Daemonizing Bash

A daemon is a program that runs in the background. It sounds simple, but becoming a proper daemon requires disconnecting from the controlling terminal, protecting against signals, and closing file descriptors.

This post explores how to do that in pure Bash.

It’s a bad idea

There are better languages for writing daemons than Bash. Almost any other language, really. Writing a daemon implies sufficient complexity that your program has already outgrown Bash, with or without daemonization.

Additionally there are some worthy external tools, for example daemonize will run a given program as a daemon, it’s available in Linux, and it works fine for Bash scripts.

But that doesn’t mean it isn’t fun

It was a bad idea to bicycle down that hill with a sweatshirt looped around the handlebars. Did that stop you? Of course not. And your bike mostly survived the crash, and you eventually regained consciousness, and the parts you can remember make a good story, so having learned that lesson, let’s carry on.

Five steps to daemonhood

A program that wants to daemonize itself has two primary tasks: Fork to the background to return control to the shell, and prevent undesirable interaction between the process and the host. Rich Stevens enumerated the detailed steps in his classic Advanced Programming in the UNIX Environment. Here’s my summary of his formula with implementation notes for Bash.

Step 1: Fork process

Call fork (to guarantee the child is not a process group leader, necessary for setsid) and have the parent exit (to allow control to return to the shell).

Forking in Bash means putting a command in the background using &.

To put a sequence of commands in the background, we can use a subshell ( commands ) & or a shell function:

childfunc() {
  do cool stuff here

# Run the function in a forked process.
childfunc &

Step 2: Disconnect terminal

Call setsid to create a new session so the child has no controlling terminal. This simultaneously prevents the child from gaining access to the controlling terminal (using /dev/tty) and protects the child from signals originating from the controlling terminal (HUP and INT, for example).

Bash provides no method to call the setsid syscall for the current process. We have two less-than-ideal alternatives:

  1. The util-linux package provides an external setsid command but this daemonizes an external program rather than the currently running script. It also makes collecting the PID of the child tricky because the setsid command will fork internally.

    Having said all that, if your application allows you to use the setsid command, it’s a good choice because Bash can’t otherwise fully protect against the child process opening /dev/tty. It’s still a good idea to redirect std* to prevent stray output to the terminal.

  2. Lacking the setsid syscall, there are steps we can take to partially protect the child process from the effects of the controlling terminal:

    1. Redirect std* to files or /dev/null
    2. Guard against HUP and INT by signal handler in child
    3. Guard against HUP by disown -h in parent

    Unfortunately without setsid there is no way to guard completely against a subchild opening /dev/tty until the terminal emulator exits, then /dev/tty will become unavailable.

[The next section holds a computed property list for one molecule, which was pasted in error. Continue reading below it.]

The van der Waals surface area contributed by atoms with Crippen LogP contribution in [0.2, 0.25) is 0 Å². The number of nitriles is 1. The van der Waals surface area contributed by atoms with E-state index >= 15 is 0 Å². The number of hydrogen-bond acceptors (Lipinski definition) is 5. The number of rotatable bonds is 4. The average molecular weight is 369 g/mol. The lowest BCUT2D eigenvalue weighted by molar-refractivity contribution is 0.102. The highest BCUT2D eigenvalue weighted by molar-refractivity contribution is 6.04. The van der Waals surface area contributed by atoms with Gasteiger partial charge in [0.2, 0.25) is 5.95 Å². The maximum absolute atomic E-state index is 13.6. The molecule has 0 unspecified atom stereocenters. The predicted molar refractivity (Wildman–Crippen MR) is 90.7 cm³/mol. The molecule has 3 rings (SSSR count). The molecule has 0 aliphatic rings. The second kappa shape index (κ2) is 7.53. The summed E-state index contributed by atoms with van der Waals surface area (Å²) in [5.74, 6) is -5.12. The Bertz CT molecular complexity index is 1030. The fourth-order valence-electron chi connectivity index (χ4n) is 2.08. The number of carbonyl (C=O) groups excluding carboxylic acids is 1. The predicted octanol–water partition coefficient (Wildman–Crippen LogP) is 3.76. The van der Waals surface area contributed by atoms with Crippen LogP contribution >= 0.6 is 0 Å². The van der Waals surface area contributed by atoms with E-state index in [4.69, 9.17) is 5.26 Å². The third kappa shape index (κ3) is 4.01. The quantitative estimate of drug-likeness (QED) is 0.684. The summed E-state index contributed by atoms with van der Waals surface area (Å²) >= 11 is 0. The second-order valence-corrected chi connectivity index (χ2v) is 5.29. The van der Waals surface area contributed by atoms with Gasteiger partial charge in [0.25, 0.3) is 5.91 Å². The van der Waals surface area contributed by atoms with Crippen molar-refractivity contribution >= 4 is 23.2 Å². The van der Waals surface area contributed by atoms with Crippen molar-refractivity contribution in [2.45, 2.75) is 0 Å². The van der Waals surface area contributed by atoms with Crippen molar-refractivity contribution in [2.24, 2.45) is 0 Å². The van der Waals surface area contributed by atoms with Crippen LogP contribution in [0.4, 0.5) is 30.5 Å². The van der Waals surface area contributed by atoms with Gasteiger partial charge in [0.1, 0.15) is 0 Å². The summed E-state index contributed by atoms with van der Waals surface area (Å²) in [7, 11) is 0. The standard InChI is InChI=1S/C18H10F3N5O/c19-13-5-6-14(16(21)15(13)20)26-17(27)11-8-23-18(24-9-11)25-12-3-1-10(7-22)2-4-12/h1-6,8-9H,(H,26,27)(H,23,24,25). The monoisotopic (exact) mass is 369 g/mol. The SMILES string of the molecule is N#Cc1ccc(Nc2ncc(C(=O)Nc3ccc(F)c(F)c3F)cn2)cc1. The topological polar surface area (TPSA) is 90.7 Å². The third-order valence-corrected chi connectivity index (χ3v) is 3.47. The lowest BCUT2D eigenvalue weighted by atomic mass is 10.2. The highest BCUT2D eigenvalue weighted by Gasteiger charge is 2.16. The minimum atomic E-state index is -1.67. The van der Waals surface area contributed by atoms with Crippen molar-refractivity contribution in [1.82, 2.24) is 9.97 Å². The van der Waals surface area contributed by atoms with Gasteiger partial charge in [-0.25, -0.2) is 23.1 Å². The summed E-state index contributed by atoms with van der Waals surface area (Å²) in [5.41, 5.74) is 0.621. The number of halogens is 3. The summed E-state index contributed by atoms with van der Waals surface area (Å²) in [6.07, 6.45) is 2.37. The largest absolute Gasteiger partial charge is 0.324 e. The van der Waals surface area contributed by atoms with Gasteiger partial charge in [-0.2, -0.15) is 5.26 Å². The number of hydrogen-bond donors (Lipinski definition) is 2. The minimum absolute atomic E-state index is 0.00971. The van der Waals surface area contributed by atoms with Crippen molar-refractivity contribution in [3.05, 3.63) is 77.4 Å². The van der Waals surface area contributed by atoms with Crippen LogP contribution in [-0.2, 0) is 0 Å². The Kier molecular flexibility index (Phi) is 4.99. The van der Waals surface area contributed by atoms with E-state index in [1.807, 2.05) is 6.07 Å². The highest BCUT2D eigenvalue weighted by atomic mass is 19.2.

Step 3: Change directory

Change working directory to / to prevent the daemon from holding a mounted filesystem open.

Finally, something Bash is really suited for: cd 😂

Step 4: Clear umask

Set umask to 0 to clear file mode creation mask.

I have to admit that I can’t understand the point of this, in Bash or any other language. It seems to me that the child will either set its umask explicitly before creating files, or it will set individual file permissions explicitly, or it will fall back on the caller’s umask. In the last case, I want my inherited umask, not the wide-open zero.

If anybody wants to explain a good reason for step 4, I’m all ears… Until then, it’s commented out in my implementation below.

Step 5: Close files

Close unneeded file descriptors.

This step is fun in Bash using eval and brace expansion:

eval exec {3..255}\>\&-


With those notes in-hand, here’s my implementation. There are two functions here, daemonize for an external command using setsid, daemonize-job for a function in the running script.

# redirect tty fds to /dev/null
redirect-std() {
  [[ -t 0 ]] && exec </dev/null
  [[ -t 1 ]] && exec >/dev/null
  [[ -t 2 ]] && exec 2>/dev/null

# close all non-std* fds
close-fds() {
  eval exec {3..255}\>\&-

# full daemonization of external command with setsid
daemonize() {
  (                   # 1. fork
    redirect-std      # 2.1. redirect stdin/stdout/stderr before setsid
    cd /              # 3. ensure cwd isn't a mounted fs
    # umask 0         # 4. umask (leave this to caller)
    close-fds         # 5. close unneeded fds
    exec setsid "$@"
  ) &

# daemonize without setsid, keeps the child in the jobs table
daemonize-job() {
  (                   # 1. fork
    redirect-std      # 2.2.1. redirect stdin/stdout/stderr
    trap '' 1 2       # 2.2.2. guard against HUP and INT (in child)
    cd /              # 3. ensure cwd isn't a mounted fs
    # umask 0         # 4. umask (leave this to caller)
    close-fds         # 5. close unneeded fds
    if [[ $(type -t "$1") != file ]]; then
      exec "$@"
  ) &
  disown -h $!       # 2.2.3. guard against HUP (in parent)

Originally posted on the n01se blog.